Thomas Paine

Age of Reason by Thomas Paine

Age of Reason, Part II, Section 10

I have already shown, in the instance of the two last verses of Chronicles, and the three first in Ezra, that the compilers of the Bible mixed and confounded the writings of different authors with each other, which alone, were there no other cause, is sufficient to destroy the authenticity of any compilation, because it is more than presumptive evidence that the compilers were ignorant who the authors were. A very glaring instance of this occurs in the book ascribed to Isaiah; the latter part of the 44th chapter and the beginning of the 45th, so far from having been written by Isaiah, could only have been written by some person who lived at least a hundred and fifty years after Isaiah was dead.

These chapters are a compliment to Cyrus, who permitted the Jews to return to Jerusalem from the Babylonian captivity, to rebuild Jerusalem and the temple, as is stated in Ezra. The last verse of the 44th chapter and the beginning of the 45th, are in the following words: "That saith of Cyrus; He is my shepherd and shall perform all my pleasure; even saying to Jerusalem, Thou shall be built, and to the temple, Thy foundation shall be laid. Thus saith the Lord to his annointed, to Cyrus, whose right hand I have holden, to subdue nations before him; and I will loose the loins of kings, to open before him the two-leaved gates and the gates shall not be shut; I will go before thee," etc.

What audacity of church and priestly ignorance it is to impose this book upon the world as the writing of Isaiah, when Isaiah, according to their own chronology, died soon after the death of Hezekiah, which was 693 years before Christ, and the decree of Cyrus, in favor of the Jews returning to Jerusalem, was, according to the same chronology, 536 years before Christ, which is a distance of time between the two of 162 years. I do not suppose that the compilers of the Bible made these books, but rather that they picked up some loose anonymous essays, and put them together under the names of such authors as best suited their purpose. They have encouraged the imposition, which is next to inventing it, for it was impossible but they must have observed it.

When we see the studied craft of the Scripture-makers, in making every part of this romantic book of schoolboy's eloquence bend to the monstrous idea of a Son of God begotten by a ghost on the body of a virgin, there is no imposition we are not justified in suspecting them of. Every phrase and circumstance is marked with the barbarous hand of superstitious torture, and forced into meanings it was impossible they could have. The head of every chapter and the top of every page are blazoned with the names of Christ and the Church, that the unwary reader might suck in the error before he began to read.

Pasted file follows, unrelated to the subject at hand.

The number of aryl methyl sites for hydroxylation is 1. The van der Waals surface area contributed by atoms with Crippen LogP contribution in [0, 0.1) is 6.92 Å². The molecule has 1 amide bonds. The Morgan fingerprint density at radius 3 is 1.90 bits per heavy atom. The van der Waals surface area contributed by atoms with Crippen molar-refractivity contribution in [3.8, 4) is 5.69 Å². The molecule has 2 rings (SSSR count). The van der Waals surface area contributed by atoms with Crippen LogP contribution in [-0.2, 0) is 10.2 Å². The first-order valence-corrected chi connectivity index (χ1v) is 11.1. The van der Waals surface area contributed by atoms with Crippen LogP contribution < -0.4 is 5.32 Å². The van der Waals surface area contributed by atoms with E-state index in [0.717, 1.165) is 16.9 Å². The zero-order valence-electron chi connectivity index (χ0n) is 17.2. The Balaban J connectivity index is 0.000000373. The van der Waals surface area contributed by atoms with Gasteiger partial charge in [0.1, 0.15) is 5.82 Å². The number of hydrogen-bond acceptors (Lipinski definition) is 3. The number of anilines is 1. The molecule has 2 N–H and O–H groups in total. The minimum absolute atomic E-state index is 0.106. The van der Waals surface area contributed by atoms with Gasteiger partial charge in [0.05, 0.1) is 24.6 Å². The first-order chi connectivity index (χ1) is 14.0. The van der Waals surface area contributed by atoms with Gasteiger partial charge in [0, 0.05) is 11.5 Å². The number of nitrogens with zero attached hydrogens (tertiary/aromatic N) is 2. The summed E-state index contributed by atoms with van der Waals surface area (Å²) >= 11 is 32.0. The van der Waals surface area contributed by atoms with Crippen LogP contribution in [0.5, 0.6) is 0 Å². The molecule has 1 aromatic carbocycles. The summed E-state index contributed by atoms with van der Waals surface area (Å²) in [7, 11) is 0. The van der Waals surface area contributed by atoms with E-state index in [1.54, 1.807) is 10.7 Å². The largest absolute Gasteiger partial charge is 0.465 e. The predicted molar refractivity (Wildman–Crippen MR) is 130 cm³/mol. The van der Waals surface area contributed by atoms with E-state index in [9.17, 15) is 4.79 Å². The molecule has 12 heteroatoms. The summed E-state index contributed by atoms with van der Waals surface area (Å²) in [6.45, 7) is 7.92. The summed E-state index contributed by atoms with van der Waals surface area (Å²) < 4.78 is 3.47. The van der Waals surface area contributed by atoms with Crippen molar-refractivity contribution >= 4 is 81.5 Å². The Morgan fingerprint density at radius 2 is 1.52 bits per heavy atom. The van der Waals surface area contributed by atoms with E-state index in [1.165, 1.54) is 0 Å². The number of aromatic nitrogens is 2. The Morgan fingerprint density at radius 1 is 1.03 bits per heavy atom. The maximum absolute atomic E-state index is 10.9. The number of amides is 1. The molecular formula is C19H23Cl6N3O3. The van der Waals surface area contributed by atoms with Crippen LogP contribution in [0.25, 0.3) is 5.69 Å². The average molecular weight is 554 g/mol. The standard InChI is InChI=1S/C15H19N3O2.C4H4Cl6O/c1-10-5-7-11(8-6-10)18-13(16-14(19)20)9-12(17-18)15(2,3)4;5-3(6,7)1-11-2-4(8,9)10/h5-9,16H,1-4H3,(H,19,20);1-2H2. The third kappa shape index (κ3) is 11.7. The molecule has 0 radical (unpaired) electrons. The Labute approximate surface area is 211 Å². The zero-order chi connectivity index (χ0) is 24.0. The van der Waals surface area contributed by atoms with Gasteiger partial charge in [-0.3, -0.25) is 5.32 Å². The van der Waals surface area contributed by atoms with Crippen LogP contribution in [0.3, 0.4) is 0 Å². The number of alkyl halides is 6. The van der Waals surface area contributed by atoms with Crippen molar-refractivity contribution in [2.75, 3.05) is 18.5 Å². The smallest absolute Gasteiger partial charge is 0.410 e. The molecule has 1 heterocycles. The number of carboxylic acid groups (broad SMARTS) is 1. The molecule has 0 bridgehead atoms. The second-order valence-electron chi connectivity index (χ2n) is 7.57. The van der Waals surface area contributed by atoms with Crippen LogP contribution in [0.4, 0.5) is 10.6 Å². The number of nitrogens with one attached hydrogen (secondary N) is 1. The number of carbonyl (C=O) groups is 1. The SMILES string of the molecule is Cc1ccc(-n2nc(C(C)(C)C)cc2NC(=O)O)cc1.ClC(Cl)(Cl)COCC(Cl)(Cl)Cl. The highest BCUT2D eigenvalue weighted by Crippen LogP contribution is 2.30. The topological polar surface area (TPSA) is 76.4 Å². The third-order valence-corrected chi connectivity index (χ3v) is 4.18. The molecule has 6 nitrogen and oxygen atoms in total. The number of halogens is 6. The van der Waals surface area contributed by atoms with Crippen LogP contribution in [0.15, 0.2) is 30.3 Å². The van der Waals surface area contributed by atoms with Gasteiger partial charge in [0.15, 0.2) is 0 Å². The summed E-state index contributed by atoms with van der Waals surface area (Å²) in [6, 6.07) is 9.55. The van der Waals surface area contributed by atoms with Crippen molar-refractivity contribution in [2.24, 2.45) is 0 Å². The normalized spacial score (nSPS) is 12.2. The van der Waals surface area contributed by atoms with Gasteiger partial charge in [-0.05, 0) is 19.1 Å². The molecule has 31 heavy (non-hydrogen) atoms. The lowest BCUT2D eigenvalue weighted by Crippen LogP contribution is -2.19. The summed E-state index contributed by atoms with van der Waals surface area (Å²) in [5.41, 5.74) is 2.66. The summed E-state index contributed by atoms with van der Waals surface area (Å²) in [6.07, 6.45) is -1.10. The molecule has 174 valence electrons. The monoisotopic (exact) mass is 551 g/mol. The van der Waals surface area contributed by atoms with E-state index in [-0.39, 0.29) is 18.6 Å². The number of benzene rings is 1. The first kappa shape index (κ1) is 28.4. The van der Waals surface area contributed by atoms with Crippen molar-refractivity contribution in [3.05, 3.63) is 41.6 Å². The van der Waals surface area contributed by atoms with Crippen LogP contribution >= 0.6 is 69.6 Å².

"Behold a virgin shall conceive, and bear a son," Isaiah, chap. vii. ver. 14, has been interpreted to mean the person called Jesus Christ, and his mother Mary, and has been echoed through Christendom for more than a thousand years; and such has been the rage of this opinion that scarcely a spot in it but has been stained with blood, and marked with desolation in consequence of it. Though it is not my intention to enter into controversy on subjects of this kind, but to confine myself to show that the Bible is spurious, and thus, by taking away the foundation, to overthrow at once the whole structure of superstition raised thereon, I will, however, stop a moment to expose the fallacious application of this passage.

Whether Isaiah was playing a trick with Ahaz, king of Judah, to whom this passage is spoken, is no business of mine; I mean only to show the misapplication of the passage, and that it has no more reference to Christ and his mother than it has to me and my mother. The story is simply this: The king of Syria and the king of Israel, (I have already mentioned that the Jews were split into two nations, one of which was called Judah, the capital of which was Jerusalem, and the other Israel), made war jointly against Ahaz, king of Judah, and marched their armies toward Jerusalem. Ahaz and his people became alarmed, and the account says, verse 2, "And his heart was moved, and the heart of his people, as the trees of the wood are moved with the wind."

In this situation of things, Isaiah addresses himself to Ahaz, and assures him in the name of the Lord (the cant phrase of all the prophets) that these two kings should not succeed against him; and to satisfy Ahaz that this should be the case, tells him to ask a sign. This, the account says, Ahaz declined doing, giving as a reason that he would not tempt the Lord upon which Isaiah, who is the speaker, says, ver. 14, "Therefore the Lord himself shall give you a sign, Behold, a virgin shall conceive and bear a son;" and the 16th verse says, "For before this child shall know to refuse the evil, and choose the good, the land that thou abhorrest, (or dreadest, meaning Syria and the kingdom of Israel) shall be forsaken of both her kings." Here then was the sign, and the time limited for the completion of the assurance or promise, namely, before this child should know to refuse the evil and choose the good.